Google also released the Physical Web, a Chrome web-based beacon scanner, about the same time. Unlike iBeacon, which requires an app, Google’s Real Web will enable users to experience the URL and view the web pages with the related spaces using Google’s Chrome web browser. Real Web, on the other hand, has been decommissioned and is no longer accepted as of 2018.
Google introduced the Eddystone-EID protocol in 2016, which is comparable to Apple’s iBeacon technology but extends to WiFi-connected devices.
AWS deployed beacons integrated attendee badges to discreetly measure foot movement and attendance at their 2019 event in Las Vegas because of the minimal price of hardware fabrication and size.
Bluetooth Beacons’ Pros And Downsides
A Bluetooth beacon has the advantage of being inexpensive and simple to install. It’s a physical device that can be fixed or moved with items or people to assist in tracking their whereabouts. It’s simply a transmitter that only needs to be installed, with the only remaining task being to customize the beacon’s operations.
In addition to being inexpensive, the lengthy battery life necessitates minimal maintenance.
Bluetooth beacons have the drawback of not being self-contained. A beacon is one component of a system, which means that the entire arrangement is dependent on users having a suitable device.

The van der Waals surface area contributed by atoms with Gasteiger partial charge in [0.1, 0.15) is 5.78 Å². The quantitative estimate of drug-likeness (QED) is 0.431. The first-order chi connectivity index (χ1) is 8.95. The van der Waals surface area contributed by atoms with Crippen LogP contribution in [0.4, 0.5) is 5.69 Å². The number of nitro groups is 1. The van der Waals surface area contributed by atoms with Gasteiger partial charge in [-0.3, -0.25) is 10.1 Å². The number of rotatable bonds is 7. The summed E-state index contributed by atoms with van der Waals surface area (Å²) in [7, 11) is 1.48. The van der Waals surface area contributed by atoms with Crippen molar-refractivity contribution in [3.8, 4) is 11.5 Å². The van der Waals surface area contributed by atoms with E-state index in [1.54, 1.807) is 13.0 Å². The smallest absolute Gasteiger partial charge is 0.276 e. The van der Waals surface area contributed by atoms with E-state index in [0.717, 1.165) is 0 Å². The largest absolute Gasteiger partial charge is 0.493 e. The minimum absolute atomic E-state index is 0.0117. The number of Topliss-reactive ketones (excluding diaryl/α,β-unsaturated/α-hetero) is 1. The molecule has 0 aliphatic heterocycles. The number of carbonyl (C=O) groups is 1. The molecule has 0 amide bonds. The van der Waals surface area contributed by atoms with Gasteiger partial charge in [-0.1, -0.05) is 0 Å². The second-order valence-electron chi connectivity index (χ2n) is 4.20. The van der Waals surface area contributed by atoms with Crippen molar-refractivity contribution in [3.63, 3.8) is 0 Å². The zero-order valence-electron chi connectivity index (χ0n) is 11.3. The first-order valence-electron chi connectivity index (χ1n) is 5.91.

The receiver in certain systems is a stationary device housed in a facility, whereas the Bluetooth beacons are mobile. An asset tracking program with a fixed locating device and beacons connected to resources to track their whereabouts within a site is an example of this.
The strength of the receiving device’s Internet connection can also limit Bluetooth beacon triggers. An obstacle can sometimes be as easy as requiring a user to accept consent requirements before immediately logging into Wi-Fi hotspots.
When you have authority over the receiver, on the other hand, your end-to-end BLE application may ensure a high level of dependability and low maintenance. A Bluetooth beacon can survive up to three years without needing to be recharged due to its low power consumption.
Things That Need To Be Considered: